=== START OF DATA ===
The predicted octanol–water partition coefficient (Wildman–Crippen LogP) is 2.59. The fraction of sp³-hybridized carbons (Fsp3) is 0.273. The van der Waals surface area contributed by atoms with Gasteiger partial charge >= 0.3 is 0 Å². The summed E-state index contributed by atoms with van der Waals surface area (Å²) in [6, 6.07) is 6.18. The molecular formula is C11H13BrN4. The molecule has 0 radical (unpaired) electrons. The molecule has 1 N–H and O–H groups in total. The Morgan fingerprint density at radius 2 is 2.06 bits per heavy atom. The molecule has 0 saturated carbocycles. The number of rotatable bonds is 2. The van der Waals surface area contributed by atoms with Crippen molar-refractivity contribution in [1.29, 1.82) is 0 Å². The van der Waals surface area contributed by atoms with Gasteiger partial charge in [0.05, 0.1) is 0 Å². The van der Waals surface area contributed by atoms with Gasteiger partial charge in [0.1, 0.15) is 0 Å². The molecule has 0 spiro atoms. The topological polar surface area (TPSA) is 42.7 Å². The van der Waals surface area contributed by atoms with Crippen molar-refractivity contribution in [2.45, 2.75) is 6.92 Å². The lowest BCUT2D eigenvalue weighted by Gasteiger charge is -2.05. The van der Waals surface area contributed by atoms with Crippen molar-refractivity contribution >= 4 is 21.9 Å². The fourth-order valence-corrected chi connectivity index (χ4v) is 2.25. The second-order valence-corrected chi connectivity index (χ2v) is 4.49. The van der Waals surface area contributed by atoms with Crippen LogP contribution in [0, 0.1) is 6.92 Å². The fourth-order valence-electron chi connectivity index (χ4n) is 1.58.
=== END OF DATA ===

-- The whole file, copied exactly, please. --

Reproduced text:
The predicted octanol–water partition coefficient (Wildman–Crippen LogP) is 2.59. The fraction of sp³-hybridized carbons (Fsp3) is 0.273. The van der Waals surface area contributed by atoms with Gasteiger partial charge >= 0.3 is 0 Å². The summed E-state index contributed by atoms with van der Waals surface area (Å²) in [6, 6.07) is 6.18. The molecular formula is C11H13BrN4. The molecule has 0 radical (unpaired) electrons. The molecule has 1 N–H and O–H groups in total. The Morgan fingerprint density at radius 2 is 2.06 bits per heavy atom. The molecule has 0 saturated carbocycles. The number of rotatable bonds is 2. The van der Waals surface area contributed by atoms with Crippen molar-refractivity contribution in [1.29, 1.82) is 0 Å². The van der Waals surface area contributed by atoms with Gasteiger partial charge in [0.05, 0.1) is 0 Å². The van der Waals surface area contributed by atoms with Gasteiger partial charge in [0.1, 0.15) is 0 Å². The molecule has 0 spiro atoms. The topological polar surface area (TPSA) is 42.7 Å². The van der Waals surface area contributed by atoms with Crippen molar-refractivity contribution in [2.45, 2.75) is 6.92 Å². The lowest BCUT2D eigenvalue weighted by Gasteiger charge is -2.05. The van der Waals surface area contributed by atoms with Crippen molar-refractivity contribution >= 4 is 21.9 Å². The fourth-order valence-corrected chi connectivity index (χ4v) is 2.25. The second-order valence-corrected chi connectivity index (χ2v) is 4.49. The van der Waals surface area contributed by atoms with Crippen LogP contribution in [0, 0.1) is 6.92 Å². The fourth-order valence-electron chi connectivity index (χ4n) is 1.58.